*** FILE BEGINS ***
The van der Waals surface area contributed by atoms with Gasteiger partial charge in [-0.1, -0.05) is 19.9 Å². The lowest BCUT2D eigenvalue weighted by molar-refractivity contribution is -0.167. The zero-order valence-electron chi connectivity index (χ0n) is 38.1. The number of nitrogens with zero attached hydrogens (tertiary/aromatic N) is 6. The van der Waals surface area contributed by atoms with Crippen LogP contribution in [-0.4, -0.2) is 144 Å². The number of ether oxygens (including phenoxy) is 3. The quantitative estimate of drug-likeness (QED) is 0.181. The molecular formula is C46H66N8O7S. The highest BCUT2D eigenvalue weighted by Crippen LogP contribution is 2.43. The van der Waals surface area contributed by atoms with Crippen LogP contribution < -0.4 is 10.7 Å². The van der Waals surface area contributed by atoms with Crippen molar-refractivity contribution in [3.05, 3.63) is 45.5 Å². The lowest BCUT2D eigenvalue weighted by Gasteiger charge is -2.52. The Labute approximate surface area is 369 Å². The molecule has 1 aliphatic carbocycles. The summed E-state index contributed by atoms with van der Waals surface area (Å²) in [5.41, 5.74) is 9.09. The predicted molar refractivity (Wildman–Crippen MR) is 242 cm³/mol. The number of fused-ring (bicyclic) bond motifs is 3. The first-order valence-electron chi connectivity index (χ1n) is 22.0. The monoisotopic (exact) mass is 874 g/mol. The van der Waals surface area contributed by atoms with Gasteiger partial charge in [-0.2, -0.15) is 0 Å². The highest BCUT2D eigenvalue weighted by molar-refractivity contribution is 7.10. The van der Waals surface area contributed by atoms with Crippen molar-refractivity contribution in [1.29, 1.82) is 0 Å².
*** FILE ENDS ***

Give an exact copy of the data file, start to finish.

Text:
The van der Waals surface area contributed by atoms with Gasteiger partial charge in [-0.1, -0.05) is 19.9 Å². The lowest BCUT2D eigenvalue weighted by molar-refractivity contribution is -0.167. The zero-order valence-electron chi connectivity index (χ0n) is 38.1. The number of nitrogens with zero attached hydrogens (tertiary/aromatic N) is 6. The van der Waals surface area contributed by atoms with Crippen LogP contribution in [-0.4, -0.2) is 144 Å². The number of ether oxygens (including phenoxy) is 3. The quantitative estimate of drug-likeness (QED) is 0.181. The molecular formula is C46H66N8O7S. The highest BCUT2D eigenvalue weighted by Crippen LogP contribution is 2.43. The van der Waals surface area contributed by atoms with Crippen LogP contribution < -0.4 is 10.7 Å². The van der Waals surface area contributed by atoms with Crippen molar-refractivity contribution in [3.05, 3.63) is 45.5 Å². The lowest BCUT2D eigenvalue weighted by Gasteiger charge is -2.52. The Labute approximate surface area is 369 Å². The molecule has 1 aliphatic carbocycles. The summed E-state index contributed by atoms with van der Waals surface area (Å²) in [5.41, 5.74) is 9.09. The predicted molar refractivity (Wildman–Crippen MR) is 242 cm³/mol. The number of fused-ring (bicyclic) bond motifs is 3. The first-order valence-electron chi connectivity index (χ1n) is 22.0. The monoisotopic (exact) mass is 874 g/mol. The van der Waals surface area contributed by atoms with Gasteiger partial charge in [-0.2, -0.15) is 0 Å². The highest BCUT2D eigenvalue weighted by molar-refractivity contribution is 7.10. The van der Waals surface area contributed by atoms with Crippen molar-refractivity contribution in [1.29, 1.82) is 0 Å².